That is not all. There was another Government statement that had an even worse effect. I must preface it by drawing attention to an earlier statement made by the noble Viscount in this House on November 13, 1945, and a similar statement in another place, which included these words: His Majesty's Government wish to make it clear that the Palestine problem is not one that can be settled by force, and that any attempt to do so by either party will be resolutely dealt with. It must be settled by discussion and conciliation, and there can be no question of allowing an issue to be forced by violent conflict. I had the honour of following the noble Viscount, and I acclaimed his statement and particularly those words, which appeared to me and to all your Lordships to state absolutely the right principle. But what happened later? The Foreign Secretary, Mr. Ernest Bevin, in a speech reported in the Press on June 13, said this—and the words have since become very famous: If we put 100,000 Jews in Palestine tomorrow I would have to put another division of British troops there. I am not prepared to do it. What became of all those fine words about not being influenced one way or the other by threats from either side? It is a complete contradiction. If those words of his meant anything, they meant that, whether the admission of 100,000 immigrants was right or wrong, they were not to be brought in, because they would give rise to such disturbances that another division of British troops would have to be sent there. Is not that being influenced by threats from one side or the other?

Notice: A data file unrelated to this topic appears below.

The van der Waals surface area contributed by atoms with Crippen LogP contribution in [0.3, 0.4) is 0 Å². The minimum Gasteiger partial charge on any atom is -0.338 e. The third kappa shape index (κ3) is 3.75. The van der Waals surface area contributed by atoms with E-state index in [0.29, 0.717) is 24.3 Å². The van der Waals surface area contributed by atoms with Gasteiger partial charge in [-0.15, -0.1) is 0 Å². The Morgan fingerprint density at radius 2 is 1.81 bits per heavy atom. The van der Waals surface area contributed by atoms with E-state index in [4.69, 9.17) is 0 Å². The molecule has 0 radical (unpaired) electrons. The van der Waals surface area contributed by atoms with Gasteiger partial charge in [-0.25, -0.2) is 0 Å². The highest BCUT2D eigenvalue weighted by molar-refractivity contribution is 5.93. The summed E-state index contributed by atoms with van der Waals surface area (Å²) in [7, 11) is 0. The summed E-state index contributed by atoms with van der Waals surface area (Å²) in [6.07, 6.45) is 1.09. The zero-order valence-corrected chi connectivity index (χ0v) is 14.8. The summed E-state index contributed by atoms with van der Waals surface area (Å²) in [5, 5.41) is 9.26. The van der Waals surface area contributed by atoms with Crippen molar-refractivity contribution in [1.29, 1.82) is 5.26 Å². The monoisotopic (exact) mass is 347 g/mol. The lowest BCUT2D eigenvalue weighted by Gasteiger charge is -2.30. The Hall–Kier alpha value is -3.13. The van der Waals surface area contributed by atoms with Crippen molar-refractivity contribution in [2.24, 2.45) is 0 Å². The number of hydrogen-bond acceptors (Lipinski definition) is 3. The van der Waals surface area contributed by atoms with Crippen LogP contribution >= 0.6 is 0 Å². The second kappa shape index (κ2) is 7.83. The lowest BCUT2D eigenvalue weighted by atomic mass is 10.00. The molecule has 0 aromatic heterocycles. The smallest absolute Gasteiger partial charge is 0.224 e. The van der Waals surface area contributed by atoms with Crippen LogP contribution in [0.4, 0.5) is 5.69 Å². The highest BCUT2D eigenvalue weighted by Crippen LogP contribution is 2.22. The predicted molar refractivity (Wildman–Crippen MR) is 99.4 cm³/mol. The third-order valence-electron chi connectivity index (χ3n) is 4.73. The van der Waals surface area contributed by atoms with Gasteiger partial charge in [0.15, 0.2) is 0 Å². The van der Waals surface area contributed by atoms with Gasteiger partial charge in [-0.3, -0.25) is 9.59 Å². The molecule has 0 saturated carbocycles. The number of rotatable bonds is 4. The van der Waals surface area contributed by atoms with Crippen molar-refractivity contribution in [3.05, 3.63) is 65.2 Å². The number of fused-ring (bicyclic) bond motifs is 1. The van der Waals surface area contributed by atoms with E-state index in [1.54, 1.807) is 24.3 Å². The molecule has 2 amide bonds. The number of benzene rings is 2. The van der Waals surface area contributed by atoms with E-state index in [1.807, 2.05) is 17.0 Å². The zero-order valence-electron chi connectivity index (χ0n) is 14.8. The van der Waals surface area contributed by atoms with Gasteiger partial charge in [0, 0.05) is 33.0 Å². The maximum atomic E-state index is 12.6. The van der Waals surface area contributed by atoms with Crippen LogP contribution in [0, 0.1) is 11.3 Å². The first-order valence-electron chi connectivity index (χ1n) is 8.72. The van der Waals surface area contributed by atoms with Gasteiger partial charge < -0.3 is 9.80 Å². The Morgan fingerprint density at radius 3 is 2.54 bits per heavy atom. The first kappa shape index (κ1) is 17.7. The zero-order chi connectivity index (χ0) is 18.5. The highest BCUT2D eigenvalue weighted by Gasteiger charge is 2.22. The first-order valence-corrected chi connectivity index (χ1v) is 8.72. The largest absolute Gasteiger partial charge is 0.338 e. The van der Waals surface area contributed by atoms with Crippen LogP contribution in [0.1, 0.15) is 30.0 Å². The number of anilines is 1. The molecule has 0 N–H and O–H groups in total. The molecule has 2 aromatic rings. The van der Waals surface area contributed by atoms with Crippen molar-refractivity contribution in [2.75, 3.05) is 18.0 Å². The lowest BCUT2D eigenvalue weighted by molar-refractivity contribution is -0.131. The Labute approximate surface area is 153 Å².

Indeed, the Jewish people said in Palestine, "Here are our friends forbidden to come in. Why is it? Because the Government have yielded to Arab threats and violence. Let them have threats of violence from the other side too." Some of the Jews did not say this. There has always been an extremist section in Palestine; they call themselves at one time the New Zionists, and at another time the Revisionists. Their movement has made things extremely difficult for the Jewish population, because it has caused widespread antagonism, and it is one of the main causes of the setback to Zionism in recent years. The Arabs and others did not distinguish between the Zionists and the New Zionists, and they never knew but that the Zionist organization as a whole might embrace the policy of the New Zionists, the extremists. Beyond this, even more extreme, is the group of Terrorists. I quote very frequently from the Anglo-American Committee's -Report, because it naturally will carry much more weight with your Lordships than any individual opinion. The Report says that the Terrorists—this group— derives its inspiration and its methods from the revolutionary traditions of Poland and Eastern Europe. Many of these extremists are boys and girls under twenty, of good education, filled with a political fanaticism as self-sacrificing as it is pernicious. The Zionist organization has been placed in a very difficult position during all these years and, if I may say so without offence to them, it has been guilty of two errors. The first was when during the war the International Zionist Conference announced as a policy. "That Palestine be established as a Jewish Commonwealth." That was not the policy which they had hitherto pursued, which was to respect the Balfour Declaration and the Mandate which provided that a Jewish National Home should be favoured in Palestine but without prejudice to the interests of the Arab population. Whether it is called a Jewish Commonwealth or a Jewish State makes no difference; it means exactly the same thing. But they went on to add that in this Jewish Commonwealth or State all people were to have equal political rights from the beginning. If I may quote the Anglo-American Committee once more, they say: The Jewish community in Palestine has never, as a community, faced the problem of co-operation with the Arabs. It is, for instance, significant that in the Jewish Agency's proposal for a Jewish State the problem of handling the million and a quarter Arabs is dealt with in the vaguest generalities. That is perfectly true; the Zionist movement has never faced the existence of more than a million Arabs in Palestine as a fact, and a fundamental fact. If there were a million Jews and a million and a half Arabs, it would not be a Jewish State; and if there were two million Jews and one million Arabs it would still not be a Jewish State. If a man has a mule in his stable and puts up a notice on the door "This is a horse," it does not make it a horse.